As we round the corner into May, and Stay-At-Home 2.0, I want to thank all of you who have reached out to share your thoughts and concerns about these unprecedented times.
Like you, I watch the news conferences and wait for updated statistics daily. Yesterday, the Governor unveiled his initial plans for reopening our state. On May 4, time sensitive medical procedures will begin to be scheduled again. Golf courses and salons may open on May 11, with strict safety procedures in place. On May 18, restaurants that have outdoor seating areas may resume table service, also with required (and recommended) safety measures. For a full account, you can find information about all of these businesses, as well as campgrounds, beaches, state parks, retail and more at www.governor.nh.gov.
During the past few weeks, I have fielded phone calls and answered email across the political spectrum. I have heard from people who are desperate to get back to work and folks who are scared to death to leave their homes. I have heard from outdoor enthusiasts, anxious to be able to access ALL of NH...from nurses and physicians who are afraid of being sued... from constituents who feel their civil liberties are being infringed upon, and senior citizens who don't understand why all grocery store employees are not required to wear a mask. I have heard from cosmetologists who insist that it's safe to reopen, and cosmetologists who feel that they are at risk from opening without the adequate personal protective equipment that many can't seem to find. Some ask how one business can be considered "essential" when another "equally important" business is not considered at all. Every single person shares the worry carried by many...unemployment, debt, restrictions, red tape, safety. No one is unaffected.
Yet, in the midst of all of this, The Bedford Sewing Battalion has furnished over 15,000 masks to both health care workers and community members. Bedford Cares continues to assist the food pantry and match volunteers with those who need them. Each of our schools sent home a video to families last week, designed to reach through the camera and draw our students close again. Neighbors are helping neighbors. Family dinners don't seem so impossible to organize, and tons of grandparents are a whole lot more proficient with Zoom or FaceTime than they ever thought they might be! Despite our hardships that sometimes border on despair, the spirit is strong. Love plays a central figure when the only things you can really count on are you family and your friends.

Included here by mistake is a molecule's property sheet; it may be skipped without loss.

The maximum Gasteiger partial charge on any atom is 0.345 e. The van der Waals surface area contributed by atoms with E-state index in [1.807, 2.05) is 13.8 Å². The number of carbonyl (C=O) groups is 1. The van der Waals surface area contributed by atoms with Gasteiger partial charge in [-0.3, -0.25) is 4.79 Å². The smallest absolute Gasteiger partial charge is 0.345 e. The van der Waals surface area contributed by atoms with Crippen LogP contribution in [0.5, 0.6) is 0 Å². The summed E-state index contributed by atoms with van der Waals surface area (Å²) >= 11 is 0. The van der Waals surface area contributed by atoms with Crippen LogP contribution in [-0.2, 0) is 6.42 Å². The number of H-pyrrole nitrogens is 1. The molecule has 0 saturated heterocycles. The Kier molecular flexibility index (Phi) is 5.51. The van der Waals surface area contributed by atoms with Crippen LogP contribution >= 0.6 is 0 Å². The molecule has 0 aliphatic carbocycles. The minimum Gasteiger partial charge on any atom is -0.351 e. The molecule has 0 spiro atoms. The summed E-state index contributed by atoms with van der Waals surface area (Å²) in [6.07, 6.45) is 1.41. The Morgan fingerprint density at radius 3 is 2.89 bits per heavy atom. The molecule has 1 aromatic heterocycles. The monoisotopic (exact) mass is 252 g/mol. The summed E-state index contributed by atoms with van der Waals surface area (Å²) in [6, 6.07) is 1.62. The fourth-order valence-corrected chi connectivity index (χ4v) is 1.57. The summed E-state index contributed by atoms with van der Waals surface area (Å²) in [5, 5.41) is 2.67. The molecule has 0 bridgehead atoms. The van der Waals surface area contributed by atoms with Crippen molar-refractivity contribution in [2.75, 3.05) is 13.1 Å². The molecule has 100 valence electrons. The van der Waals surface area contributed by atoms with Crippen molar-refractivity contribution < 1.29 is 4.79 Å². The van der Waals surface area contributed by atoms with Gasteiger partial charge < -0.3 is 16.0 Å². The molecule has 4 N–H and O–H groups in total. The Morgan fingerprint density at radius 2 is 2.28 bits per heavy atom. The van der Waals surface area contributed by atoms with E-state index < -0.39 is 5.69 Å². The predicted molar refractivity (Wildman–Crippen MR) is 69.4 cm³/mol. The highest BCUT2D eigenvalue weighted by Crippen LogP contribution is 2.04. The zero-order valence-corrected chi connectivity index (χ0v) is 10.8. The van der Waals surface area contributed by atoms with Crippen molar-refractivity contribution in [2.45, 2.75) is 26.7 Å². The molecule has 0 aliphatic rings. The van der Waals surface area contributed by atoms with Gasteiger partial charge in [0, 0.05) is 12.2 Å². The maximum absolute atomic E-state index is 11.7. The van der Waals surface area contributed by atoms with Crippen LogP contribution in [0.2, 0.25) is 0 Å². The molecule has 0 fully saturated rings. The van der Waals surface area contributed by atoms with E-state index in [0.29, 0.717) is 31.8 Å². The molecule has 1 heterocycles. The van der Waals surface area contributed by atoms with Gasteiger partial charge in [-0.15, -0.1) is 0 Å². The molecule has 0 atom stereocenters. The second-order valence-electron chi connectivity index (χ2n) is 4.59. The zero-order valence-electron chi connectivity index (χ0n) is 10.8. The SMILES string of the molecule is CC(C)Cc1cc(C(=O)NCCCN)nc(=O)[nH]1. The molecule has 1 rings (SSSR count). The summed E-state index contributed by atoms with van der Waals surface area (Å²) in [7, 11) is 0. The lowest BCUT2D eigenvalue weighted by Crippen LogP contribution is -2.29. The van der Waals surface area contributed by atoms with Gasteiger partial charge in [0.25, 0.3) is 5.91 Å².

The New Hampshire Legislature remains recessed, at least in part. Efforts are underway to provide committees and the public an opportunity to meet remotely, but the safety requirements of social distancing and limiting the number of people gathering in one place rules us out of the State House as a full body, for now. There will be LOTS to do once we are back in session, so stay tuned.
In the meantime, I am currently reading Goodwin's "Leadership in Turbulent Times." It is a compare/contrast of Abraham Lincoln, Teddy Roosevelt, Franklin Roosevelt and Lyndon Johnson, and it is fascinating. Is leadership born from genius or hard work? Is emotional intelligence as critical to success as intellectual prowess? What role does resiliency play in an inspirational life?
As the weather turns nice, I start to think about growing things. This year's flower choice is the "Blushing Susie" version of the traditional Black Eyed Susan. Wish me luck: first I ordered and assembled the planters, and now I am growing the plants...from seed!
I have faith in all of you to remain cautious as we re-emerge into our new world. If there is a take away from all of this, it's that many hands really do make the work lighter.
Stay safe and best to all, sm